Remember when I talked, gushed even, about how good the Cubs rotation was going to be this year? Well, there might still be some issues to work out. With the exception of Hendricks, the starters have been shaky to start the year. Darvish gave up 5 ER in just 4 1/3. Chatwood only gave up 1 ER, but he walked 6 batters. Free passes will be the downfall of Chatwood if he’s not successful this season. Q got beat up, but he went 6 innings to give the tired bullpen a rest. Lester took a big step towards righting the ship in his second start against Milwaukee last night (6 IP, no ERs). Here’s hoping the rest of them get on track when they’re home away from home up in Milwaukee. While the starters have stumbled out of the blocks, the bullpen has been exceptional. They’ve only given up 2 ER in 29 IP (0.62 ERA). Coming into last night’s game they had thrown more innings in relief so far this season than the rotation’s total. So that’s been a big bright spot in a mostly disappointing start to the year.
I’ll close this with a 25-man roster wrap-up that I was going to write last week, but didn’t have time. Caratini vs. Gimenez for backup catcher was something of a roller coaster the Saturday before the season started. Reports started coming around noon that Gimenez would take the spot with Caratini headed back to Triple-A Iowa again. Seven hours later, it was announced that Caratini would actually be the backup. I mentioned in my Cubs preview that the 25th spot was going to be down to Peter Bourjos or Eddie Butler. Bourjos had a nice spring for the Cubs and I felt bad that he got cut, but it was an organizational decision to carry more people in the bullpen. In the long run it’s not that big of a surprise; with Happ’s spring performance, the Cubs didn’t need another centerfielder. Turns out that even if Strop wasn’t ready for the season, the Cubs were going to take an extra relief arm rather than an extra outfielder. Well Strop was apparently healthy enough and Butler threw 7 innings of scoreless relief in the 17-inning marathon, so I guess this has worked out so far.
Finally, I wrote a little song during the 16th inning of game 2:
This is the game that never ends.
It goes on and on my friends.
Some people staaaaarted playing it not knowing what it was,
and they’ll keep on playing it forever just because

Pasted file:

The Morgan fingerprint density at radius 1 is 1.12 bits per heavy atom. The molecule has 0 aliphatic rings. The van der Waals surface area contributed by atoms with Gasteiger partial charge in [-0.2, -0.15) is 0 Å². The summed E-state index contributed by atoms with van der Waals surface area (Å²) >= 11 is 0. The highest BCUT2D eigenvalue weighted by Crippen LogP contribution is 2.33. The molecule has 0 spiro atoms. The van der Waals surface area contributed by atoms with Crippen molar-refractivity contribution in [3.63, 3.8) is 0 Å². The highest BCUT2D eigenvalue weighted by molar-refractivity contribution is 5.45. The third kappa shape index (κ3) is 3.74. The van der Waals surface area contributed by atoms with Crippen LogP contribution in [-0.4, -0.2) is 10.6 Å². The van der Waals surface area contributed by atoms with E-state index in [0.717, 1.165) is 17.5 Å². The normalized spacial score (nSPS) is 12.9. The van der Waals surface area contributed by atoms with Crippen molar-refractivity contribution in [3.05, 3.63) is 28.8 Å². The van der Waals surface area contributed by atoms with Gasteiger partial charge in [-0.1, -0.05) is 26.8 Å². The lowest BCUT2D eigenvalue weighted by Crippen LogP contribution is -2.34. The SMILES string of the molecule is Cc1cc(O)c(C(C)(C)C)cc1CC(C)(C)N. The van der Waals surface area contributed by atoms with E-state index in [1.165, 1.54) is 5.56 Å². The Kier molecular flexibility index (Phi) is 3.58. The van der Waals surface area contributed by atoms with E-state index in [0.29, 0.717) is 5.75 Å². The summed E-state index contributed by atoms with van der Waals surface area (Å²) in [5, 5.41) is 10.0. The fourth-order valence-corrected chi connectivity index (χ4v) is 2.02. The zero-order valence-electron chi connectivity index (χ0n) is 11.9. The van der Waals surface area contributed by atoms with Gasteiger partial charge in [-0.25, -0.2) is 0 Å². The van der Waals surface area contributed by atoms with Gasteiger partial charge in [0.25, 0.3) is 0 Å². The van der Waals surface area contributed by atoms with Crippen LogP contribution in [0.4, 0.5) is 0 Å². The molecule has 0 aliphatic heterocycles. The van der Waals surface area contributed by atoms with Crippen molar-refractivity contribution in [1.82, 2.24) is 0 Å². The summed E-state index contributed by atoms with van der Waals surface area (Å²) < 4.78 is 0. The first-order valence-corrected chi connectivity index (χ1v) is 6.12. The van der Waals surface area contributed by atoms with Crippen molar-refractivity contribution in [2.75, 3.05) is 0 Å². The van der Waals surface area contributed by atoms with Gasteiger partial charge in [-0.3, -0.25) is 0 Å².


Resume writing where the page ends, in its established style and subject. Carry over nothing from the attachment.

this is the game that never ends…
I won’t comment on my mental state at the time of conception…
Standing: 3-3, 4th in NL Central, 2 GB of Pittsburgh
This week: @Milwaukee (3 gms), vs. Pittsburgh (3 gms)
A couple weeks ago after the Blackhawks were officially eliminated from playoff contention, I said that the least we could do to end the season was to beat the Blues the three times we would play them in the final two weeks of the season. Last week the Hawks lost in overtime to the Blues but on Wednesday night they not only beat them, but as a result of the loss the Blues are no longer in control of their own destiny in terms of making the playoffs. However, this didn’t last long as Colorado, with whom they are battling for the last playoff spot, lost to San Jose on Thursday night.
Meanwhile, Andreas Martinsen and Blake Hillman both scored their first NHL goals in the win over St. Louis as the Hawks came from behind to win, with Duncan Keith scoring with 9 seconds to play. That goal was not only important in the game, but it kept Keith from having the lowest non-zero shooting percentage for a season in NHL history (before this game he had taken 183 shots and scored only 1 goal).
Unfortunately the Blackhawks did not take advantage of an opportunity to force the Blues into a must-win scenario against the Avalanche on Saturday as the Blues beat the Hawks 4-1. However, what was far more significant than the game itself is that it was likely Patrick Sharp’s final game at the United Center, saying he is “probably” retiring. It’s too bad that Sharp’s return to the team this season hasn’t been what he or the team would have hoped, but he was a key contributor in this era of historic success for the Blackhawks. As the first of the original core of players to retire, this feels like the end of an era.
The Blackhawks end their season today against the Jets, who will then face the Wild in the first round of the playoffs.